Down Time with Roger Dow

President and CEO of the U.S. Travel Association

Photo by Rod Millington

My downtown St. Petersburg neighbor Roger Dow is a globetrotter. I love running into him unexpectedly, at an outdoor café on Beach Drive, and listening to him describe his worldwide travels. In fact, he’s my travel hero.

 As the CEO and president of the U.S. Travel Association, his Washington, D.C.-based organization represents all segments of travel in America. The industry he leads generates $2.4 trillion in economic output and supports 15.6 million jobs. U.S. Travel’s mission is to increase travel to, and within, the United States.

 This venture builds on other successes during his tenure, including the growth of U.S. Travel’s annual International Pow Wow, known as IPW. The international marketplace generates $4.7 billion in direct bookings to U.S. destinations. Additionally, Dow and U.S. Travel are both leaders of the Meetings Mean Business Coalition, which provides resources to promote and defend the value of face-to-face business meetings and travel on our economy.

 The Conversation

In 2014, Dow launched Project: Time Off, a multifaceted, research-driven initiative aimed at shifting the American culture so that “time off” is understood as essential to personal well-being, professional success, business performance and economic expansion. Project: Time Off is known as a transformative national campaign to prove the value and necessity of taking vacation.

 Americans used to be better at taking time to take off. During the 1980s and 1990s, U.S. workers burned through 20 days of vacation per year on average, depending on seniority. Currently, it’s about 17 days. Still, more than half of American workers—around 52 percent—aren’t using all the vacation time they do have, according to Project: Time Off, an initiative of The U.S. Travel Association to track and research vacation trends.

Question & Answer

Roger, are you guilty of having not taken vacations during your Marriott days? What can you share with fellow CEOs about the importance of relaxing?

 I used to be guilty … after reading our paid time off research on the benefits of vacations to health, family and well-being, I incented our team to take all their vacation and paid folks $500 for using all of it.  I made myself do it and had the best and most productive year ever.  Now I use all my vacation and regret not doing so for decades . Senior business leaders and human resource professionals overwhelmingly agree that time off boosts employee performance, productivity and creativity while reducing sick time, burnout and turnover. Further, companies that encourage PTO employ more people who are happier with their professional success compared to those companies that discourage it.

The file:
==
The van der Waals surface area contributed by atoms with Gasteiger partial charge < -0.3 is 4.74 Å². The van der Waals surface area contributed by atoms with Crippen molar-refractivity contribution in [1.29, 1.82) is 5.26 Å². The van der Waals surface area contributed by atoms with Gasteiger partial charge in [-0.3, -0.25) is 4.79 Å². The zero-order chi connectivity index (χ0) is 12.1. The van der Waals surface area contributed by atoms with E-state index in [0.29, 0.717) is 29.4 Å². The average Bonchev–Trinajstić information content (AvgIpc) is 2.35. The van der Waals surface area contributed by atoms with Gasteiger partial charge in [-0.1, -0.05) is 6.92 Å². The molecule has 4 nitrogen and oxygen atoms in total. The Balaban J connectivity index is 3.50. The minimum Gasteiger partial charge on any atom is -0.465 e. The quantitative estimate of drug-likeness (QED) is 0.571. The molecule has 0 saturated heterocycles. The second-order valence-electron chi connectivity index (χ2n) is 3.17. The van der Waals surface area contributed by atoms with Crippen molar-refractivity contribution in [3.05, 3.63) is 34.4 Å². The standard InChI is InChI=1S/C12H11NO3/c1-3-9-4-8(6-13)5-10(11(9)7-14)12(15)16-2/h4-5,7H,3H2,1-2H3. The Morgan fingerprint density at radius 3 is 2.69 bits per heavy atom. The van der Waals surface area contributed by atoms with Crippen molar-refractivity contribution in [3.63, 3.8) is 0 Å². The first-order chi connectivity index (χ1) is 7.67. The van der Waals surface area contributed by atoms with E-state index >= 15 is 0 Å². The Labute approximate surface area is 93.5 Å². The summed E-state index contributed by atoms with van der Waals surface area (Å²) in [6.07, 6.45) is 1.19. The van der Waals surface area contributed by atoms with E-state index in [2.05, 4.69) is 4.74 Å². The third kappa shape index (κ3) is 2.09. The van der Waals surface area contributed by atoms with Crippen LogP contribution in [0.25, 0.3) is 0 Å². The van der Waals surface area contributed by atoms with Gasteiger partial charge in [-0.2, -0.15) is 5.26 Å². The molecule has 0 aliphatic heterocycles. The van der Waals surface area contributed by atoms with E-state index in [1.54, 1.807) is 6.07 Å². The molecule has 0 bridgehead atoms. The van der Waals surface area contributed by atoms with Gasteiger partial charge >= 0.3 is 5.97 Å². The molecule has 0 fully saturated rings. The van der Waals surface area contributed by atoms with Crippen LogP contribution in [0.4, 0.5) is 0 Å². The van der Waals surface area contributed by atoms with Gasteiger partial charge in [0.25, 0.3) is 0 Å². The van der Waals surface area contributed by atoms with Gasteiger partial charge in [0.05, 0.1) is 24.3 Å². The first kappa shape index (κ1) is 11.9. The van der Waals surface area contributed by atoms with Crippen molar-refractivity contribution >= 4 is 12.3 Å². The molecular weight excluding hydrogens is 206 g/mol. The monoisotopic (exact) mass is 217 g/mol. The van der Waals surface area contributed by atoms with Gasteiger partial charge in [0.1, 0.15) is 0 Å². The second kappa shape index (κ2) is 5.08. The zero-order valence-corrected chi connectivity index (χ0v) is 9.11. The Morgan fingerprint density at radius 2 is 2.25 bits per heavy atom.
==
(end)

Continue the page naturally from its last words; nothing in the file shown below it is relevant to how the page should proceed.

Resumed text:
Explain your favorite destination and why it never disappoints:

Not to be pandering — it is really St. Petersburg.  Wherever we travel, it always feels great to be “home” — we like the vibrancy of the downtown area, the young demographics, multiple restaurants (with more coming), the “walkability” from Old Northeast to downtown, looking out at Tampa Bay, walking or biking along the water, a wide assortment of museums and entertainment.  We belong to both the Vinoy Gulf Club and the Don Cesar Beach Club.  No matter where we go … nowhere has better beaches.  I guess it would be “too much to ask” to have snow skiing nearby?  Linda (Dow’s wife) and I enjoy resorts, spas, good restaurants and shopping.  Name me a better place in America … or the world.  It’s hard to match and it keeps getting better, with a world-class, easy airport close by.

Where do you like to go with your family and why? 

As a family, we enjoy Steamboat Springs, Colorado, where we have a home, there is always a “white Christmas.”  The past few years, Linda and I have begun enjoying cruises with lots of great ports, good food and you don’t have to unpack and re-pack to see multiple destinations on one trip.  I once enjoyed riding horseback outside Cairo to the Sphinx and Pyramids at sunset, I felt like Lawrence of Arabia.

Please provide a few of the current trends that you have uncovered in the travel market:  

 How many young people and millennials are traveling.  They are going everywhere, staying in the best hotels, dining in the top restaurants.  They are “experience-oriented.”  They view travel as a “right” and not as something you put off. 


Dow served in the United States Army with the 101st Airborne Division in Vietnam, where he received the Bronze Star and other citations. He earned a Bachelor of Science degree from Seton Hall University and was honored as a Most Distinguished Alumnus in 2012. In addition, he holds an honorary degree from Johnson and Wales University.

 Prior to joining U.S. Travel in 2005, Dow advanced through the ranks at Marriott International in a tenure spanning 34 years, where he rose to senior vice president of global and field sales. He has held seats on the boards of The American Society of Association Executives and the ASAE Foundation, The Professional Convention Management Association, Meeting Professionals International Foundation, The Greater Washington Society of Association Executives, the Travel Institute, RE/MAX International and the U.S. Chamber of Commerce Committee of 100.

 Currently, he commutes from Tampa to Washington, D.C. to work. But why not? He says Tampa International Airport is spectacular, and he doesn’t mind at all. He brags that he can leave his house in Old Northeast in St. Pete, catch a 7:00 a.m. flight out of Tampa and be in his D.C. office by 9:30 a.m.  

“My wife and I fell in love with the area when we visited during Super Bowl in 2009.”  They bought a house here in 2012 and continue to enjoy the St. Pete lifestyle. ♦


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